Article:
From ChamberChoice & Smart Business Pittsburgh
Voluntary benefits are in high demand as employers recognize that a robust benefits portfolio helps them meet the diverse coverage needs within today’s workforce. The demand is also driven by the popularity of employee choice and low cost.
“There is no one-size-fits-all when it comes to meeting the needs of a multiple-generational workforce. Competition is fierce when recruiting and retaining the best talent. This makes voluntary benefits a must-have in today’s employee benefits packages,” says Michael Orangis, sales executive at JRG Advisors. “By offering a spectrum of coverage options, employers send the message, ‘We listen, we care and our company is worth working for.’”
Smart Business spoke with Orangis about how voluntary coverage options can enhance your overall benefits program.
What do companies need to know about voluntary benefits?
Voluntary benefits have proven to be a popular, cost-effective method for an employer to offer a broad palette of benefits that provide employees choice. These types of benefits feature guaranteed issue and simple enrollment. And because premiums are paid through employee payroll deduction, there are no checks to write, making these benefits easy to administer.
Further, difficult economic times in the wake of rising health care costs mean tough health plan design choices for business owners. For many, adding voluntary benefits to compensate for benefits cutbacks elsewhere or to enrich a health plan with a high deductible makes good sense.
How do these benefits work?
With a voluntary benefits portfolio, employees are encouraged to focus on their coverage and affordability needs. Instead of employer-sponsored group accident, critical illness, disability, life, vision and dental insurance, business owners see the wisdom of providing these benefits on a voluntary, a-la-carte basis for employees to choose.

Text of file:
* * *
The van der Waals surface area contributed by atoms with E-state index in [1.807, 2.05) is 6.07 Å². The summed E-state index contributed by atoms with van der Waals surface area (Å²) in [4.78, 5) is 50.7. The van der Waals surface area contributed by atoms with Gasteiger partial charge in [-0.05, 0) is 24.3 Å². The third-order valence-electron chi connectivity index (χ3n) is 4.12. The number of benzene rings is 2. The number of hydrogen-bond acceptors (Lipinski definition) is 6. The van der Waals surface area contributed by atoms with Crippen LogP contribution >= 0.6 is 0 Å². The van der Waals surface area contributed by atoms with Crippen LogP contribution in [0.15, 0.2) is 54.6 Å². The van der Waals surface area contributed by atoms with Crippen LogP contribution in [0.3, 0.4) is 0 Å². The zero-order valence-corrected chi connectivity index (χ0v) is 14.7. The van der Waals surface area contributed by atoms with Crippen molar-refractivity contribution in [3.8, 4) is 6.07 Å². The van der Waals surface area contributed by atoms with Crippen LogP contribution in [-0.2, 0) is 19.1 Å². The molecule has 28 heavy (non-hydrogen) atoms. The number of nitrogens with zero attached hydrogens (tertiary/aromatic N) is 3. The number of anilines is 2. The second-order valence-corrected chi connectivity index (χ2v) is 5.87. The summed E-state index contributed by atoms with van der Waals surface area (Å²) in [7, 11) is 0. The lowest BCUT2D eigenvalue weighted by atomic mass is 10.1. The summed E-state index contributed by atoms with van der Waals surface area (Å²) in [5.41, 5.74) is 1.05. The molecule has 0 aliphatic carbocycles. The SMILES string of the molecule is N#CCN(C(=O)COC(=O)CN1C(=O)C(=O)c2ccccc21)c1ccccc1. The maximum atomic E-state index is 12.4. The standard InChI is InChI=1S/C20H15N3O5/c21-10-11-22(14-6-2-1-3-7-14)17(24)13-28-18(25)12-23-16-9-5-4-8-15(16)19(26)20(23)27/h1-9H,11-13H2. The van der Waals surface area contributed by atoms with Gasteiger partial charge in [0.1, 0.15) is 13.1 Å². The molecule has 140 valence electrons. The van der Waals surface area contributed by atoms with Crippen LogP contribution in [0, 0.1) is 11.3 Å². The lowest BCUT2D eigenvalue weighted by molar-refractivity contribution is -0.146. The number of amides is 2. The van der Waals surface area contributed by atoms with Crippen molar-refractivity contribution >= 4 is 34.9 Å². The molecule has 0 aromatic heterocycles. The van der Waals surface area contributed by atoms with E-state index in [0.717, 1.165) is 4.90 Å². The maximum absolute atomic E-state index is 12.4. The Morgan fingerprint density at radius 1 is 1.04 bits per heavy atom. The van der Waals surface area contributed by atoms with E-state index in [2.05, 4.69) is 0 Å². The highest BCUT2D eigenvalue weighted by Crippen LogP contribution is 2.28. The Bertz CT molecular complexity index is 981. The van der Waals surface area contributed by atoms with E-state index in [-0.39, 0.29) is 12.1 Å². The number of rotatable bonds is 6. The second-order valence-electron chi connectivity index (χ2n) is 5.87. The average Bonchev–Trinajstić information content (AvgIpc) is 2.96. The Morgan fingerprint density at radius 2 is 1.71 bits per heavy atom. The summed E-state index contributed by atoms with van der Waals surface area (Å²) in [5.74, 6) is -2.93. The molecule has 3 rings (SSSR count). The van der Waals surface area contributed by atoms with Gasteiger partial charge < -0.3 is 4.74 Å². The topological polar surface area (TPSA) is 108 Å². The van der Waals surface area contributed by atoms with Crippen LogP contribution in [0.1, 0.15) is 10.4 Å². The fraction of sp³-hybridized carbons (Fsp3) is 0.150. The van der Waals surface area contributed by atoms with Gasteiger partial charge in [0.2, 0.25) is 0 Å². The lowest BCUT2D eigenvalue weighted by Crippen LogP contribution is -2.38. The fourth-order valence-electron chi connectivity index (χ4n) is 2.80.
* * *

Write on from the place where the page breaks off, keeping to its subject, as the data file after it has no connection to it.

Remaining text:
Not only will offering voluntary benefits cost employers virtually nothing, it will also help to level the playing field with competing employers. And, employees gain access to unique types of insurance coverage at group rates that are lower in cost than buying on their own.
What should an employer consider when offering voluntary benefits?
First, employers must show their support for the benefits program if they want the employees to see the value of voluntary benefits for themselves and their families.
An employer should talk to employees to help determine what offerings would be most useful. Employers need to carefully examine their current benefits package to determine which benefits are popular and those that are not. Most importantly, employers need to determine the type(s) of voluntary benefits that offer the most value for the lowest cost. This is crucial to the success of the voluntary benefits program.
As the program is implemented, education is key. Employers should educate employees on what voluntary plans are available and the benefits of enrolling. Employers also should follow up with employees on a regular basis throughout the plan year to ensure they are satisfied, there are no problems and that no changes need to be made with the plans offered.
In the end, voluntary benefits are special because they meet the specific needs of the valued workforce. Employers can easily offer these benefits and keep costs down, while enhancing the complete package of benefits and coverages. Employees are able to make informed selections of benefits that meet their unique needs, ultimately increasing their engagement and satisfaction with the benefits program.